|LETTER TO THE EDITOR
|Year : 2014 | Volume
| Issue : 4 | Page : 495
Multidisciplinary team meetings for optimal management of cancer patients: A must?
G Aggarwal, MK Roy
Department of Surgical Oncology (GI Surgery), Tata Medical Center, New Town, Kolkata, West Bengal, India
|Date of Web Publication||1-Feb-2016|
Dr. G Aggarwal
Department of Surgical Oncology (GI Surgery), Tata Medical Center, New Town, Kolkata, West Bengal
Source of Support: None, Conflict of Interest: None
|How to cite this article:|
Aggarwal G, Roy M K. Multidisciplinary team meetings for optimal management of cancer patients: A must?. Indian J Cancer 2014;51:495
We would like to draw the attention of the oncological fraternity to the established, but minimally practiced concept of multidisciplinary team meetings (MDTs).
MDTs in cancer hospitals or tumour boards are a group of dedicated personnel aimed at optimizing the management of cancer patients in an integrated manner.
They are necessary in order to standardize cancer care, to ensure timely and appropriate attention from skilled professionals as well as to enable patients to receive the best levels of management in a consistent manner.  The team usually comprises of surgeons, oncologists, radiologists, pathologists, nurses and an MDT co-ordinator.
Lamb et al. in the only prospective study to quantify the efficacy of MDT meetings, until date, attempted to assess MDT related variables such as the quality of presented information, case positioning, timing, team size, member's contribution to discussion as well as the ability to reach clinical decisions. They concluded that accurately presented case histories formed the backbone for discussion, maximal contribution to the discussion was from the surgeon and cases presented early were discussed in a more detailed manner with higher attendance among the group. Thus, this study laid the foundation for structuring of MDTs.
Ke et al. attempted to assess the cost effectiveness of these MDT meetings vis-à-vis cancer and non-cancer care. They however failed to conclude on the same due to lack of evidence as well as a high degree of bias.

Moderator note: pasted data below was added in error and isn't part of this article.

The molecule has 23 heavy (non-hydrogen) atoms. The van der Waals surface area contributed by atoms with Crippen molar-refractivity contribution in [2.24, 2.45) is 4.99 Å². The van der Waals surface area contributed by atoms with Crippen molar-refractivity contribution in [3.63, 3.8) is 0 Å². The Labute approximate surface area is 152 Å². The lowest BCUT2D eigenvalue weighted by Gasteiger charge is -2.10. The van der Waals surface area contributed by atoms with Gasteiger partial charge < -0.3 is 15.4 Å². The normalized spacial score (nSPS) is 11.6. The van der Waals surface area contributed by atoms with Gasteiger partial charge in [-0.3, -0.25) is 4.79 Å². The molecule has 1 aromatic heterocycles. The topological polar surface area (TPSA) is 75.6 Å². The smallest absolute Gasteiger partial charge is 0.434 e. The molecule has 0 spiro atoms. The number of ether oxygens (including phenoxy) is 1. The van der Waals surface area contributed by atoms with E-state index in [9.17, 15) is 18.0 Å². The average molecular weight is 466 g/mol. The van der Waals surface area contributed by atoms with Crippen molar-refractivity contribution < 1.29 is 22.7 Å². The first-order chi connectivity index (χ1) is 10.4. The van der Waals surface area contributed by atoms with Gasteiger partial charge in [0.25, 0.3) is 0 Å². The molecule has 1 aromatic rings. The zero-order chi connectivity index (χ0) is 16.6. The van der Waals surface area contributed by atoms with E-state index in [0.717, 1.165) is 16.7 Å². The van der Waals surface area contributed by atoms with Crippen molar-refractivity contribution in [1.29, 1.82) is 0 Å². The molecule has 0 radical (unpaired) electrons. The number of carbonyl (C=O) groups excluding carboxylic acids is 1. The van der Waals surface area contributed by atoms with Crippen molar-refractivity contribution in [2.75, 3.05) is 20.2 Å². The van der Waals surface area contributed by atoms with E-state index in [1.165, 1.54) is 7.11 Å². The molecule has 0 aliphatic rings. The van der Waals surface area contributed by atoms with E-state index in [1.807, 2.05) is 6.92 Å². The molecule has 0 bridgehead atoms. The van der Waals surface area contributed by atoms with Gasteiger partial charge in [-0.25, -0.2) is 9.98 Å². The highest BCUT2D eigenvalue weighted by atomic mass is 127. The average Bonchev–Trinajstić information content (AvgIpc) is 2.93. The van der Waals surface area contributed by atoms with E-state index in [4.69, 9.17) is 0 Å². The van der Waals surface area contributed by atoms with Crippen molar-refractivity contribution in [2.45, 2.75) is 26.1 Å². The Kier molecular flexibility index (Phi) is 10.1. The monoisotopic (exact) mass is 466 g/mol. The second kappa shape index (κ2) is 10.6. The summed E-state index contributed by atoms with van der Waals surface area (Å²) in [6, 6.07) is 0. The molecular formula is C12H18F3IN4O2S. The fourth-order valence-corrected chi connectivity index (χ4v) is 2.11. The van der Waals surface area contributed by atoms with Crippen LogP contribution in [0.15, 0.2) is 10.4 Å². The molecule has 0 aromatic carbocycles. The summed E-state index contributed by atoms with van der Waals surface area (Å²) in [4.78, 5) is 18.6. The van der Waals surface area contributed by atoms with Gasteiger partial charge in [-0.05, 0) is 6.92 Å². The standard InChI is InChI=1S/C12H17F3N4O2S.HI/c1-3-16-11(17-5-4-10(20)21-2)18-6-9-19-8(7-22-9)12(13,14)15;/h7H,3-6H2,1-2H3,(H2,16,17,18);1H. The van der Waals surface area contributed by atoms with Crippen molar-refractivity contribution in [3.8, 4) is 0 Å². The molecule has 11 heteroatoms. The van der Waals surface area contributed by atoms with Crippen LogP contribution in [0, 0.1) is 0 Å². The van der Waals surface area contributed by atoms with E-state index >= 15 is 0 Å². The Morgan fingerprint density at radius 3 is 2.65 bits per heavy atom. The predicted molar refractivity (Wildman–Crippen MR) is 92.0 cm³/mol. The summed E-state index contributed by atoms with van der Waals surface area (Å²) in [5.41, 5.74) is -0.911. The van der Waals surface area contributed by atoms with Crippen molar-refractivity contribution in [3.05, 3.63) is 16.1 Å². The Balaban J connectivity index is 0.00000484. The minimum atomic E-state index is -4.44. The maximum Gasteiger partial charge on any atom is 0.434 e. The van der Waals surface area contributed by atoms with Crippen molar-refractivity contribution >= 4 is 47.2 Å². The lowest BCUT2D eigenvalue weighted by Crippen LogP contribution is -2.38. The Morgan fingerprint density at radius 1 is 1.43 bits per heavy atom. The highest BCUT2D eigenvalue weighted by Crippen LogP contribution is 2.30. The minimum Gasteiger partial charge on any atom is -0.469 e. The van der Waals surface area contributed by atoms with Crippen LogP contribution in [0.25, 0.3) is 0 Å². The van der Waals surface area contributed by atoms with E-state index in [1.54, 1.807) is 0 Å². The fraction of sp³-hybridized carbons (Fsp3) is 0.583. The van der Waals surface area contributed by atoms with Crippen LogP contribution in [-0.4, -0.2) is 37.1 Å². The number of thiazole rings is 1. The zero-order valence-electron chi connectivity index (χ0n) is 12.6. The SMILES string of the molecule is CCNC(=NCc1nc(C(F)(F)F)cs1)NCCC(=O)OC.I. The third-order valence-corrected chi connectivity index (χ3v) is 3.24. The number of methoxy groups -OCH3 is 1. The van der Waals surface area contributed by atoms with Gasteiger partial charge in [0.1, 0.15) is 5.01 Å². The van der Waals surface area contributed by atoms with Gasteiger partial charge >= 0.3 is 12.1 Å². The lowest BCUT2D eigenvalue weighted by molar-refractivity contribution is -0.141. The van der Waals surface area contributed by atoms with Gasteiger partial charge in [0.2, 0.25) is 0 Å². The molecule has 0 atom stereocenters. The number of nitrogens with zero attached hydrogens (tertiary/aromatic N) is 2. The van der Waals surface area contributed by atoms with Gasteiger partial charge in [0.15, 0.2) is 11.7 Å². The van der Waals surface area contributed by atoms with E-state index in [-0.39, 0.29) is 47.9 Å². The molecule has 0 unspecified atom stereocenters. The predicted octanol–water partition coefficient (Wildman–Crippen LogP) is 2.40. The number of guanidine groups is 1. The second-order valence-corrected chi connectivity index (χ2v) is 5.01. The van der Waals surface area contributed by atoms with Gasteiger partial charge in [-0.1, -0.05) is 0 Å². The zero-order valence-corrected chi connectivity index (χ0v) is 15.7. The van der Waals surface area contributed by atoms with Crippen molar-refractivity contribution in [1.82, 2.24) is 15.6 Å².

Nevertheless, the importance of structured MDT meetings especially in the domain of cancer therapy cannot be over emphasized. MDTs provide a forum for shared decision making, in particular for complex cases, where the entire onus of the decision doesn't lie with the surgeon alone and a holistic approach to a patient's management is attainable.
Further points of interest remain the frequency of these MDT sessions, the clinical background of the attendees, the accurate structuring of these meetings as well as assessment of their cost-effectiveness and logistic issues in their maintenance. A novel concept in this regard is the virtual MDT, which still needs further supportive evidence to overhaul the traditional "in attendance" concept of MDTs.
However, in the present scenario, until further evidence emanates against them, it can be safely said that the "face-to-face" MDTs remain mandatory, especially in the clinical setting for optimal oncology care.
| » References|| |
Taylor C, Munro AJ, Glynne-Jones R, Griffith C, Trevatt P, Richards M, et al
. Multidisciplinary team working in cancer: What is the evidence? BMJ 2010;340:c951.
Lamb BW, Sevdalis N, Benn J, Vincent C, Green JS. Multidisciplinary cancer team meeting structure and treatment decisions: A prospective correlational study. Ann Surg Oncol 2013;20:715-22.
Ke KM, Blazeby JM, Strong S, Carroll FE, Ness AR, Hollingworth W. Are multidisciplinary teams in secondary care cost-effective? A systematic review of the literature. Cost Eff Resour Alloc 2013;11:7.
Munro AJ, Swartzman S. What is a virtual multidisciplinary team (vMDT)? Br J Cancer 2013;108:2433-41.